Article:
Amelia Earhart’s groundbreaking influence and charming quirkiness are the focus of The Sound of Wings, the story of this fascinating, if less than prodigious, aviator.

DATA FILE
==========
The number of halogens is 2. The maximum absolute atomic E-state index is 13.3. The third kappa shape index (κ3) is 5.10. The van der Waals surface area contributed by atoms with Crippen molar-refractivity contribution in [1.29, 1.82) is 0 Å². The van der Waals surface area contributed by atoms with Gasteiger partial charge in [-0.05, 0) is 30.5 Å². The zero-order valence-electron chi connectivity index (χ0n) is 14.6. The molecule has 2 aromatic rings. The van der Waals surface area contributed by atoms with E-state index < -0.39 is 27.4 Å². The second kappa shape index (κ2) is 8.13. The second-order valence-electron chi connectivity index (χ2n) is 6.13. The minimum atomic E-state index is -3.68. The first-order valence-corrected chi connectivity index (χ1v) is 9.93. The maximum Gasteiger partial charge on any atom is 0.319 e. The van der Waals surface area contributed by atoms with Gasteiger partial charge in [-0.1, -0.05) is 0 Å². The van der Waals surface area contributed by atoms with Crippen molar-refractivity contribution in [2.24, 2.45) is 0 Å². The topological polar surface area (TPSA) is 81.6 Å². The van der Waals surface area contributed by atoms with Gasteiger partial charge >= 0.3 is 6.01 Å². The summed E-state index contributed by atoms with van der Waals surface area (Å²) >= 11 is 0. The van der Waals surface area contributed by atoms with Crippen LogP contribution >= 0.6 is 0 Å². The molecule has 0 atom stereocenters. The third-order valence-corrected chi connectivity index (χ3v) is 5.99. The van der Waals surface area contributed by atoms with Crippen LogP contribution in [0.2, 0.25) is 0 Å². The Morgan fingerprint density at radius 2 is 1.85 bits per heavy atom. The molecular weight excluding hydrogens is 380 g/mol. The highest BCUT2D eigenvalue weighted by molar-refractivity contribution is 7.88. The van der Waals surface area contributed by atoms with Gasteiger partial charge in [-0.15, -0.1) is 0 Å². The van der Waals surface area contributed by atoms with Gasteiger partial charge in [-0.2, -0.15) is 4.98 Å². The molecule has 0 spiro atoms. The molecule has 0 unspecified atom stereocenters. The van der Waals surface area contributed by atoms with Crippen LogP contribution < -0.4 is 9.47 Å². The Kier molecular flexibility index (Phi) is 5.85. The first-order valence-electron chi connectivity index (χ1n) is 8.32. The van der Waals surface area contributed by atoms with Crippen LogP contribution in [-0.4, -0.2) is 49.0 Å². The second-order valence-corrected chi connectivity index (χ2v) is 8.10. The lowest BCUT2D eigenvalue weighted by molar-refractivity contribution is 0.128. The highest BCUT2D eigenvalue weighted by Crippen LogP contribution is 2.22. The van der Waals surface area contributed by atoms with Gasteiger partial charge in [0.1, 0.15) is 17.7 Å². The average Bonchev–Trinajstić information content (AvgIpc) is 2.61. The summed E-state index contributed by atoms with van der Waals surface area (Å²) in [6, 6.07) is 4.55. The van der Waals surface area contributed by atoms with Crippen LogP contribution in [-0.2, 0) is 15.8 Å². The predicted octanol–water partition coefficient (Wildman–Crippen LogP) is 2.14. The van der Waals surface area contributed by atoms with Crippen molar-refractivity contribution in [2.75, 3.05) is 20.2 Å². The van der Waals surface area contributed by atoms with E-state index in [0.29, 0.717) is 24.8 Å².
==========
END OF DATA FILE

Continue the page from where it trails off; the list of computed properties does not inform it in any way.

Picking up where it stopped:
The Sound of Wings is a gripping biography about a record-breaking aviator, a true dare devil, and a good-lookin’ lady—once you get past the first 11 chapters. The volume begins with the childhoods of both Earhart and her husband, George Putnam. And readers may find this initial portion of the book about as fun to navigate as a hearse, especially since a large chunk is about Putnam exclusively. Beyond that, though, the book is riveting. Lovell is quick to point out that Earhart challenged conventional norms of the time—she kept her hair short and “unruly,” always wore pants (because she had cankles), and kept her maiden name after marrying. Perhaps surprisingly, Earhart was a terrible aviator. Despite her constant practicing, Earhart’s flights were of the wobbly variety, and she crashed many, many times, even during the first attempt of her trip around the world. Because Earhart was not a natural pilot, “it is to her great credit that she was subsequently able to achieve as much,” writes Lovell. The book contains multiple appendices, which present evidence on Earhart’s fate, including her radio communications from the day she vanished and various disappearance theories. Lovell supplies several theories as to what may have happened to our hero while coming to no final conclusion of her own. The possibilities will leave you with goosebumps and a sudden desire to find Earhart yourself.